With the summer season fast becoming a distant memory, and the advancing dark nights and mornings present, boat owners will start to turn their thoughts to storing their boats for winter. When laying up your boat it’s important not to overlook insurance, as even during periods of inactivity, your boat could still be exposed to various risks. However, hopefully with our advice, you can help keep your boat safe and in tip-top condition, so when spring arrives you’ll be ready to set sail once again.
If you leave your dinghy in a dinghy park throughout the winter:
- Make sure you properly tie down and secure your dinghy, and ensure its cover is in good condition and fit for purpose.
- Do not leave sails and other removable or personal items on-board.
- Remove and winterise outboard motors.
- Make sure you lock your trailer.
Yachts and motorboats
Changing seasons with longer hours of darkness and less favourable sailing conditions, mean many choose to lay up their boat and move them into storage for winter. With less reasons to check on your boat, winter can often be a prime target for thieves and vandals who exploit this vulnerability. Frost damage can also cause major problems, so it’s important to consider the following actions to help keep your boat in good condition throughout the winter months:
Sails and canvases
Remove all sails, dodgers and canopies. This will not only reduce windage (one of the main reasons boats are blown over), but will help to extend their life. Winter gales make short work of any fabric left out on deck, especially furled head sails. Not necessarily a key concern in the winter, but UV exposure can also accelerate the build-up of mould and mildew, causing further damage. All sails benefit from being laundered and serviced, so winter can provide the optimum time to consider carrying out this maintenance. If you decide to store your sails away for winter, it’s important to ensure they are safe from moisture, temperature extremes, and pests – a rolled-up sail can provide an extremely comfy home for mice and other rodents, but can end up leaving you with a sail full of holes. Ideally hang your sails up, but if that isn’t feasible, store them on a shelf in sealed containers or closed storage bags. As well as extending the life of your sails, these tips could help you to avoid a claim on your insurance, where you may bear a large proportion of the loss.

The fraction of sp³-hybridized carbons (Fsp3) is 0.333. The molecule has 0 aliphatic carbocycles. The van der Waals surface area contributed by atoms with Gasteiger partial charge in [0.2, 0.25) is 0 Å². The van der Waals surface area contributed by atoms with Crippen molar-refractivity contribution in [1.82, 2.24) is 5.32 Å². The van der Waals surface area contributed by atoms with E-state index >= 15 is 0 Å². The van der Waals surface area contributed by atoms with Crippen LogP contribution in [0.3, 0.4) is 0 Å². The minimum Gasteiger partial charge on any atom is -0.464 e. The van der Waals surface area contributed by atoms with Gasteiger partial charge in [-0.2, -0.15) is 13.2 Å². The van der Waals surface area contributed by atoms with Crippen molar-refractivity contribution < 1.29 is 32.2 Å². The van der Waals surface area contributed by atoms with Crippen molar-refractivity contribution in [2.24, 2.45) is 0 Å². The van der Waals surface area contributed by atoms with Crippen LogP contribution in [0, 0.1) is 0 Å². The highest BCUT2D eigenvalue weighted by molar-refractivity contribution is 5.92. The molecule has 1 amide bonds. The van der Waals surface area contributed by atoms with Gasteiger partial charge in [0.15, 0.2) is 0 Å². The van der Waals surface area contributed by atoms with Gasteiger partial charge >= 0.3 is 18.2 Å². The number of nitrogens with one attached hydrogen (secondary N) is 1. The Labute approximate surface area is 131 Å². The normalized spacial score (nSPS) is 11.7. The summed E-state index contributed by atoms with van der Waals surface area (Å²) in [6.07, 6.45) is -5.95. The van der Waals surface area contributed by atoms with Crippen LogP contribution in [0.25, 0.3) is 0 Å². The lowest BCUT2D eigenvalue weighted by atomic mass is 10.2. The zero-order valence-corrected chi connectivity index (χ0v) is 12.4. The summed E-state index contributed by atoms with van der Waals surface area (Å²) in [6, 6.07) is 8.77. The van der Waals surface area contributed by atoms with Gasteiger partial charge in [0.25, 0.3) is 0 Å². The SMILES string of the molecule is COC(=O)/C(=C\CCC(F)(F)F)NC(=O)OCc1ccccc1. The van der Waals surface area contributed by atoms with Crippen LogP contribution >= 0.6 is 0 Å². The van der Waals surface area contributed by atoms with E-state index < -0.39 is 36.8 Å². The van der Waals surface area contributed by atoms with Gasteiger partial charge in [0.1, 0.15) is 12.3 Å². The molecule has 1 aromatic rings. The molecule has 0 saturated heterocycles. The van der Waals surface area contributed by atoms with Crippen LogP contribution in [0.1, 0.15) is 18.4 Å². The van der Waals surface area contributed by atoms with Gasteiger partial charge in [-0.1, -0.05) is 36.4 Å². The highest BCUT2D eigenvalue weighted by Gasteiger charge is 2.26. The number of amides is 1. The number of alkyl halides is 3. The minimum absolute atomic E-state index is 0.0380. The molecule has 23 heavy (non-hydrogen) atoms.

Severe and prolonged frosts can cause considerable damage to engines. It is therefore considered good practice that engines are winterised in accordance with manufacturers' recommendations, to ensure protection against frost damage. It’s also a good idea to drain down all water systems on-board to prevent them from freezing and causing further damage. It’s important to note, your insurance provider is unlikely to cover the cost for engine or machinery damage caused by frost and freezing temperatures, unless the manufacturer’s recommendations have been followed.
Outboard motors and metal theft